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Mueller's team has started writing its final report: CNN

Special counsel Robert MuellerRobert (Bob) MuellerCNN's Toobin warns McCabe is in 'perilous condition' with emboldened Trump CNN anchor rips Trump over Stone while evoking Clinton-Lynch tarmac meeting The Hill's 12:30 Report: New Hampshire fallout MORE's team has started writing its final report after a months-long investigation into possible ties between President TrumpDonald John TrumpObama slams Trump in Miami: 'Florida Man wouldn't even do this stuff' Trump makes his case in North Carolina, Ohio and Wisconsin Pence's chief of staff tests positive for COVID-19 MORE's presidential campaign and Russia, multiple sources told CNN on Thursday

Trump began reviewing his answers to Mueller's questions as he prepared to request Attorney General Jeff SessionsJefferson (Jeff) Beauregard SessionsBiden fact checks Trump on 545 families separated at border, calls policy 'criminal' Harris walks fine line on Barrett as election nears The Hill's Morning Report - Sponsored by Facebook - Trump's erratic tweets upend stimulus talks; COVID-19 spreads in White House MORE's resignation, CNN reported.

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A source familiar with the matter told CNN that they believe the Trump legal team will continue to approach Mueller's questions the same way, despite the shakeup in leadership at the Justice Department. 

Trump agreed to answer written questions from the special counsel, but the two teams have not settled negotiations over a possible in-person interview, according to CNN. Trump's legal team and attorneys representing witnesses in the investigation say Trump's responses to the special counsel could point to the imminent conclusion of Mueller's 18-month probe, the network reported.

The special counsel's office declined to comment to The Hill.

Mueller reportedly was expected to release his findings related to key aspects of his investigation into Russian election interference in 2016 after Tuesday's midterm elections.

Shortly after Sessions's ousting, Trump named Matthew Whitaker as acting attorney general, sparking concerns among Democrats that the president could be seeking to undermine Mueller's probe. 

Whitaker, who has publicly criticized Mueller's probe and defended Trump — including in op-eds to CNN and The Hill — will oversee Mueller's investigation.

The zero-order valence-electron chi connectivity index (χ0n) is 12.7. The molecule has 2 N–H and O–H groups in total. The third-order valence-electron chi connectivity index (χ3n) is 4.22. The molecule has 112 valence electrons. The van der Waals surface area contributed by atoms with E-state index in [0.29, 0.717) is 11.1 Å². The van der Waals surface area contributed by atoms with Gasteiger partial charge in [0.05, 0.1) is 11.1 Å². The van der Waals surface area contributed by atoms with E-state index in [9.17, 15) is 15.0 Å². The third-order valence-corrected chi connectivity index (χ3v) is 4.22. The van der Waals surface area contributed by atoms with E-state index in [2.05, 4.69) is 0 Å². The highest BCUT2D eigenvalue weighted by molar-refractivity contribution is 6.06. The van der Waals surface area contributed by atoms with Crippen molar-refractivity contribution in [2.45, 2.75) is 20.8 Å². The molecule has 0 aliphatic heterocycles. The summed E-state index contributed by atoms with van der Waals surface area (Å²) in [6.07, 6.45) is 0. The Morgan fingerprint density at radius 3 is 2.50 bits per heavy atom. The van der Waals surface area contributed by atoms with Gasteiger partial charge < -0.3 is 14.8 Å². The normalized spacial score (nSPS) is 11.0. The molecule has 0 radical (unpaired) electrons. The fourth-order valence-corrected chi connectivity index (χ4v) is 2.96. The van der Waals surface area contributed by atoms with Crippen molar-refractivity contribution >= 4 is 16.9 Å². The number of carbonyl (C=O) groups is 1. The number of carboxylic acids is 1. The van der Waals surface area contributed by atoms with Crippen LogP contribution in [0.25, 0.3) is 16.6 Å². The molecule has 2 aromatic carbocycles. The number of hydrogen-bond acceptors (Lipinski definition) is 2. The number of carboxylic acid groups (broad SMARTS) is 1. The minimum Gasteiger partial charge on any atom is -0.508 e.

Top Democratic leaders, including House Minority Leader Nancy PelosiNancy PelosiTrump expressed doubt to donors GOP can hold Senate: report Senators battle over Supreme Court nominee in rare Saturday session Sunday shows preview: Trump, Biden gear up for final sprint to Election Day MORE (Calif.), have called on Whitaker to recuse himself from oversight over his public comments criticizing the special counsel

"Given his record of threats to undermine & weaken the Russia investigation, Matthew Whitaker should recuse himself from any involvement in Mueller’s investigation," Pelosi said. "Congress must take immediate action to protect the rule of law and integrity of the investigation. #FollowTheFacts.

Democrats on the House Judiciary Committee on Thursday called for an emergency hearing following Sessions's resignation.

Committee Democrats sent letters to the panel's GOP chairman and Whitaker, pressing them on how the shakeup at the highest levels of the Justice Department will impact Mueller's investigation. 

Whitaker, in an op-ed for The Hill last year, criticized the idea of a special counsel, dismissing the call for an independent counsel as partisan.

"Calls for an independent counsel or commission to investigate allegations that Russia tried to interfere with our elections ring hollow when similar calls for special counsels during the scandals of the Obama administration were dismissed out of hand by the same people making these demands now," Whitaker wrote at the time. 

Olivia Beavers contributed reporting.